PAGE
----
Wednesday, July 23, 2008

Beef Soup

Sometimes even the simplest recipes can be the best. This is one of those times. You may not realise this, but I tend to cook without recipes. Now, I do have a very good idea of where I'm going with a dish, what food/herb/spices goes well with whatever, what technique works with what type of meat or veggie or fruit, etc. Around 75% of the time, it's turns out great and everyone enjoys it. Perhaps 20% it's a so-so, but plates and bowls are still empty. The remaining 5% is split between, "let's not have that again", and "HOLY SHIT! This is the best darned thing I've ever tasted! Whatever you did write it down so you don't forget cus we all want to have this every meal for the next century!!!"

This soup dish fell into the final category. *pat, pat, patting myself on back*

It involved a bit of leftover too. I'm very good with leftovers. If I was on Iron Chef and Chairman Kaga announced the theme ingredient of Leftovers, then I'd blow them all away! I'd even take them all on at once! Ha! It's gotten to the point where I actually plan for leftovers and have sorta figured out what I'll do with them for lunch the next day. Like this morning, for example. Had some leftover mashed spuds and some leftover sugared carrots. Hmmmmmm, add some bread crumbs, an egg, some seasonings, mix it all together and form into patties. Fry in leftover bacon fat. TaDa: great potato cakes!

Meat is also hard for me cus I've got to make it so my MIL can eat it (and like it too). Hmmmm, 80 yrs old, suffering from Crohn's Disease for the last 60 years (had 5 operations in her twenties and don't have much guts left), not many molars left, and her medications makes her taste buds have wild moods swings. For instance; she's loved lamb her whole life, then about a year ago she said she can't stand the taste of it no matter what is done. Sigh... Beef is even harder cus she loves the taste, but it has to be cooked very carefully for her so that's it's very tender. Needless to say, grilled steaks are out for her (but not for me!). Fish is no problem for her, but shellfish has to be cooked certain ways for her. Even chicken has to be cooked carefully for her... But at least I've gotten them to like spices! Keep in mind, these people used to have seizures if more than one small grind of pepper was put into 2 gallons of soup.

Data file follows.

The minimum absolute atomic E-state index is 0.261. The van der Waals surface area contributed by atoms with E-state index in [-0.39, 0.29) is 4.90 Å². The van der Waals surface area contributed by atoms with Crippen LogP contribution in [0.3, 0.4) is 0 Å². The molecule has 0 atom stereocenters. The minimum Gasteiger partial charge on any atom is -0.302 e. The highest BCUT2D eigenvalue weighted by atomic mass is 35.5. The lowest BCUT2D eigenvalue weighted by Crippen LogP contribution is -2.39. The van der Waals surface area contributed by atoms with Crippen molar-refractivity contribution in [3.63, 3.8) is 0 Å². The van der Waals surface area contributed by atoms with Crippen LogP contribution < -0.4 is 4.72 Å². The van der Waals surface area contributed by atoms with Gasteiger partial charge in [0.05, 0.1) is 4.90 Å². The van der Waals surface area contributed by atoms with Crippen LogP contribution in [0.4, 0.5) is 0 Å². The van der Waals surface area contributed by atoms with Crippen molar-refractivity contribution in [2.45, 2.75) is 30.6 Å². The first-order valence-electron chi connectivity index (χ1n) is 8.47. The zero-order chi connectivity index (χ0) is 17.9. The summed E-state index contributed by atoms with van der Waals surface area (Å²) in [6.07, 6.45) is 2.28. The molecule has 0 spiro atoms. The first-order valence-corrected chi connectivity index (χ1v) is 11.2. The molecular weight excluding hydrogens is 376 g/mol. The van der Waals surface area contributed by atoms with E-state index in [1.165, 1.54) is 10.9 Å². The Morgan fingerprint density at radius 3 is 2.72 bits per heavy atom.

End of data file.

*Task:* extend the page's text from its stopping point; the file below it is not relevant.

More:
Now, since this post is titled Beef Soup, can you guess which type of land-based protein critter is to be used????? Yup, it's BEEF. All of our really tender good beef is very very very very expensive, so we buy cheap cuts and then I get creative.

To get the beef tender enough for her and for the onions to really "cook in" I knew I'd need to start this soup about lunchtime. Fortunately, it's like maybe 5 mins of work every couple of hours.

Here's what you need:

4 small, tough, cheap, possibly inedible, beef rump steaks
1 leftover baked potato
1 medium onion (rough chopped)
2 fresh carrots (diced)
lots of water
3 bay leaves
2 tbsp dried basil
2 tbsp dried oregano
lots of salt
1 to 2 tsp ground black pepper
bacon fat
2 potatoes (peeled and diced)
1/4 cup unbleached flour
one really big pot with a lid
a wok
wooden spoon for stirring
some sort of heat producing device, I recommend the side burner of your gas grill
fresh baked cobb for dunkers
serviettes (napkins to you US'ns)

Well, those last ten you can probably figure out on your own, I guess.

What you do:

Cube the beef. Try to trim off as much of the grisle and fat as you can. The cubes should be the size of small dice. Heat half (about 2 tbsp) the bacon fat in your big soup pot, and add the cubed beef in just BEFORE the bacon fat starts to smoke. Fry it up for a minute or two, turning frequently so all sides of the cubes are well browned. Yes, you'll have some stuff start to stick to your soup pot but don't worry.

Now add a couple of cups of water. Stir well while using your wooden spoon to scrap all the really good tasting bits off the bottom of the pot. Once that is done, fill the pot to 3/4 full and turn the heat down waaaaaaay low. Add the rough chopped onions, the bay leaves, basil, oregano, pepper, some salt (you can always add more later).